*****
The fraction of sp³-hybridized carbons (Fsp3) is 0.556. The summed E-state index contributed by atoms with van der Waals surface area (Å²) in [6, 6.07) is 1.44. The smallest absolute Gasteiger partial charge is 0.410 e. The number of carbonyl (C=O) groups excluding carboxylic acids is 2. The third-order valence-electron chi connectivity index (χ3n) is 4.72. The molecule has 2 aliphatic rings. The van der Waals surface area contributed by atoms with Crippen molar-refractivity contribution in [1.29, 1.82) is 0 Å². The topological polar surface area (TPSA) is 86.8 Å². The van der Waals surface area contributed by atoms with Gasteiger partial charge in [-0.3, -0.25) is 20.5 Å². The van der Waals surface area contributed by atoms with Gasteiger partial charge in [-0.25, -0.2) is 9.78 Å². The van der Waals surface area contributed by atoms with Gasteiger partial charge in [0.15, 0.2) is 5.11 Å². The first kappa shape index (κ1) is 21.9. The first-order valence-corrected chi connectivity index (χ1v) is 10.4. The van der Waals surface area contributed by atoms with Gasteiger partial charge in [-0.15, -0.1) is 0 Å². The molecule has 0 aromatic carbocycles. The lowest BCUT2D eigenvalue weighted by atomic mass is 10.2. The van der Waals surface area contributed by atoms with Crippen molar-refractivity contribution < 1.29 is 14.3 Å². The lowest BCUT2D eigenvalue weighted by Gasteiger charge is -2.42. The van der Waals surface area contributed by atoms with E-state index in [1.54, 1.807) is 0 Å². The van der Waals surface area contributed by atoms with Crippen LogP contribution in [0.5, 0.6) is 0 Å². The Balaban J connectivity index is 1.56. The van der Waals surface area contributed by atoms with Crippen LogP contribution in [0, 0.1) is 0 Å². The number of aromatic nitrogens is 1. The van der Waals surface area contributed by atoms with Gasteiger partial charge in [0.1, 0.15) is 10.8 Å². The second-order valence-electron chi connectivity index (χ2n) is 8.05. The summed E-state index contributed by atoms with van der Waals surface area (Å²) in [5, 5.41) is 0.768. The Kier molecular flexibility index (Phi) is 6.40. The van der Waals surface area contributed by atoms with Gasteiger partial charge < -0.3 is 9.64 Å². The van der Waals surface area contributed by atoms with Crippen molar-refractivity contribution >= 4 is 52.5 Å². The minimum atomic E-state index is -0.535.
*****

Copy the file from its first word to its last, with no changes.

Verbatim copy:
The fraction of sp³-hybridized carbons (Fsp3) is 0.556. The summed E-state index contributed by atoms with van der Waals surface area (Å²) in [6, 6.07) is 1.44. The smallest absolute Gasteiger partial charge is 0.410 e. The number of carbonyl (C=O) groups excluding carboxylic acids is 2. The third-order valence-electron chi connectivity index (χ3n) is 4.72. The molecule has 2 aliphatic rings. The van der Waals surface area contributed by atoms with Crippen molar-refractivity contribution in [1.29, 1.82) is 0 Å². The topological polar surface area (TPSA) is 86.8 Å². The van der Waals surface area contributed by atoms with Gasteiger partial charge in [-0.3, -0.25) is 20.5 Å². The van der Waals surface area contributed by atoms with Gasteiger partial charge in [-0.25, -0.2) is 9.78 Å². The van der Waals surface area contributed by atoms with Gasteiger partial charge in [0.15, 0.2) is 5.11 Å². The first kappa shape index (κ1) is 21.9. The first-order valence-corrected chi connectivity index (χ1v) is 10.4. The van der Waals surface area contributed by atoms with Gasteiger partial charge in [-0.15, -0.1) is 0 Å². The molecule has 0 aromatic carbocycles. The lowest BCUT2D eigenvalue weighted by atomic mass is 10.2. The van der Waals surface area contributed by atoms with Crippen molar-refractivity contribution < 1.29 is 14.3 Å². The lowest BCUT2D eigenvalue weighted by Gasteiger charge is -2.42. The van der Waals surface area contributed by atoms with E-state index in [1.54, 1.807) is 0 Å². The van der Waals surface area contributed by atoms with Crippen LogP contribution in [0.5, 0.6) is 0 Å². The Balaban J connectivity index is 1.56. The van der Waals surface area contributed by atoms with Crippen LogP contribution in [0, 0.1) is 0 Å². The number of aromatic nitrogens is 1. The van der Waals surface area contributed by atoms with Gasteiger partial charge in [0.1, 0.15) is 10.8 Å². The second-order valence-electron chi connectivity index (χ2n) is 8.05. The summed E-state index contributed by atoms with van der Waals surface area (Å²) in [5, 5.41) is 0.768. The Kier molecular flexibility index (Phi) is 6.40. The van der Waals surface area contributed by atoms with Gasteiger partial charge < -0.3 is 9.64 Å². The van der Waals surface area contributed by atoms with Crippen molar-refractivity contribution >= 4 is 52.5 Å². The minimum atomic E-state index is -0.535.